“As long as we are setting the agenda for someone else’s behavior, then we are seeking to be their jailer, not their lover, and we will not know peace.” -Marianne Williamson
Just over 6 years ago I looked in the mirror and saw someone whose implicit biases had turned her into a woman of bitterness, of rage, of lost hope, and hatred.
This was a direct consequence of experiencing abuse. I believe it relates to racism. I believe it relates to hate. I believe it relates to supporting people, ideas, and systems that maintain inequality and discrimination. In fact, it doesn't simply relate to these situations, it is the root of them.
Before I was able to tell the truth about experiencing childhood abuse, I was full of rage.
I didn't know this because I numbed my emotions and dissociated from my body. It showed up in my actions when I snapped into blind anger if someone did something similar to the person who abused me or to my family members.
If someone said a speech pattern or was a female in an authority position or was a member of my family, I shut down. I felt angry. I isolated myself and said and did things that made it clear it was me against them. Them being something I could never be faulted for and that I could never be the same as.
This hatred supported and protected me back then. It allowed me to believe others were unlovable, ugly, and unhuman. This is what abuse taught me about myself and I had permission to project that onto them. I was allowed to blame my pain on other people, referring the responsibility and fear of recovery off of me and onto them.
This perspective of separation I subscribed to is a lie. The truth is I can not separate myself from other humans. When I do, it creates division and perpetuates hate and violence within myself and against everyone else. Pretending I was incapable of hurting someone the way they had hurt me is at best false.
Thinking we can not be the monster is the quickest way to become one.
I was sexually abused for ten years. I knew the statistics of me abusing another child were higher than if I hadn't been abused. I thought if I spent time thinking about and researching pedophilia, I would become a pedophile. I thought because my grandfather was abusive and an addict that I was better than him. I believed because my family didn't fit my expectations that I didn't have a family at all. I thought the best way to get along with my parents was to pretend they didn't hurt me and isolate from them. Other times I thought the best way to heal was to speak cruel words.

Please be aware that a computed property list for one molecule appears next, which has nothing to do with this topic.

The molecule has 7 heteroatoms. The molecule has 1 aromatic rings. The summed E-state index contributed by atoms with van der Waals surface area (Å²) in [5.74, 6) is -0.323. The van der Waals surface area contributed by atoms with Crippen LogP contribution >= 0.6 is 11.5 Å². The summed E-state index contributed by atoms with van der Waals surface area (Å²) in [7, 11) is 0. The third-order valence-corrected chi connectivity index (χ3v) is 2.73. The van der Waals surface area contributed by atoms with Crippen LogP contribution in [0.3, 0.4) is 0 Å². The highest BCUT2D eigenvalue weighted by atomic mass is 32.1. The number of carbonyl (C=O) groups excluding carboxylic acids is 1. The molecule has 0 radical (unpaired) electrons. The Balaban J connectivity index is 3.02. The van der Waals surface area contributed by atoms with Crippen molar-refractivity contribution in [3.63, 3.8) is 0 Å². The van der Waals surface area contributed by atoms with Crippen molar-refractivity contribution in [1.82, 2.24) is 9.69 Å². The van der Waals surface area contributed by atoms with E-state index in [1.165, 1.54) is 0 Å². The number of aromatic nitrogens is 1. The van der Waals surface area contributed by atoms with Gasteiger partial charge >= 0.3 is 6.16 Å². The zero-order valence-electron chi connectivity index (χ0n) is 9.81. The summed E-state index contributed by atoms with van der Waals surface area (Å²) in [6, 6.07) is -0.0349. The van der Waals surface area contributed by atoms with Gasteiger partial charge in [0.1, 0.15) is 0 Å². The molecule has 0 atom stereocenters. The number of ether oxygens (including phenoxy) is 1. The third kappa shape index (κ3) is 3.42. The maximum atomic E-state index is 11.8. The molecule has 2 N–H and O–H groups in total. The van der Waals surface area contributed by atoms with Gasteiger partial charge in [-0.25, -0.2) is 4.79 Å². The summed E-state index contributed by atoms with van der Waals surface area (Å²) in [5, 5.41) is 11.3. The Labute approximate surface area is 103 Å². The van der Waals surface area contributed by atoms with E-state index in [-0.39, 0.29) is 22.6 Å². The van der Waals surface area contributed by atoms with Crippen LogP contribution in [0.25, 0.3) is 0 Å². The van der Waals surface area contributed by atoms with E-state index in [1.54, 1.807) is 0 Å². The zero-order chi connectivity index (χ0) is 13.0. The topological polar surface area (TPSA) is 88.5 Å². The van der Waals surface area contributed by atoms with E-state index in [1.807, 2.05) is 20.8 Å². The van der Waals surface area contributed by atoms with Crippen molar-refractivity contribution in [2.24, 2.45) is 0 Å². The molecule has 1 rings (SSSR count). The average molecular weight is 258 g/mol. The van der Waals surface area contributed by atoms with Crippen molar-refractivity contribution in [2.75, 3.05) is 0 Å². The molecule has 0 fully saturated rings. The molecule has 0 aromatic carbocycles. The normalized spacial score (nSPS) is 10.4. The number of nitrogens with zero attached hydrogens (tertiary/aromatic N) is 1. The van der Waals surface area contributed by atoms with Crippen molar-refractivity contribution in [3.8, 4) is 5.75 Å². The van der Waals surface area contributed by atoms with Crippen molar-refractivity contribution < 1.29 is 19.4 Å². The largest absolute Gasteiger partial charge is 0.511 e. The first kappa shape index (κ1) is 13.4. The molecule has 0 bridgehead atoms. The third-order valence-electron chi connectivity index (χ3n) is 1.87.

I wished for them to feel as deeply pained as I did. I wanted revenge for what I saw as injustice. I believed if they could feel how deeply I reeled in the aftermath of trauma, that life would be fair and this version of justice would heal me.
This is a microcosm of a national family; a global family. I would have marched in the streets carrying a torch against all white men over the age of 65. I would have worked to condemn mothers who responded to stress by avoidance. I would have locked them up alone the way I felt for years. I would have dropped a bomb on my family's houses. And I would have felt righteous about it, as if I was making the world a better place.
My perspective was aligned with other groups we have seen in the world: racists, anti-LGBTQ groups, sexists, religious hate groups, ableists, xenophobes, ageists. If you are like most humans, you just read that list and a part of you, conscious or subconscious, thought, 'I would never be one of those people, never a part of these groups. I am different than them.' This may feel hard to swallow: I'm saying, no you aren't. No we are not.
Somebody taught them pain, explained or modeled it was because of skin color or gender or ability or sexual orientation, and then gave them a space to feel included and loved that aligned with these messages. They feel just as ethical, as passionate, and as righteous and you and I about our beliefs. I did, too.
Yelling at my family didn't help me. Isolating myself to steep in anger didn't either. It festered hate for people who looked like them and talked like them and for others who loved them. It divided me from an entire group of people. I felt hate for them all.
Ending these cycles, whether it is interfamilial abuse, racism, sexism, xenophobia, or any discrimination takes patient love. Those words sound fluffy and peaceful. The truth is the deepest love that creates change is difficult, messy, determined, and sometimes painful. It is grueling work at times—the hardest work I know.
Recovery is my work because I know how scary it can feel, how laborious it can be, and how freeing it is to experience. I can't change your experiences and neither can you. We can work together to live in a different way, though. We can do the internal work that reflects into our relationships and then into the world.
This is how we find freedom.
My call is to invite them (and you) into my life now—whomever that may be that feels the deep pain similar to what I did. You are part of me because I also feel bias and exclusion. I refuse to divide from you. I have felt hate and rage. We are all capable of it. I want to hear and see you and understand you. Come sit with me. Tell me your injustices.
If you find yourself looking in the mirror one day to a person reflecting bitterness, rage, lost hope, and hatred, know that in that moment you have a choice: to continue this way or to do the work. Recovery is waiting for you, inviting you to experience freedom, peace, hope, and love. I promise to be here to support you when you're ready.
I promise it is worth it.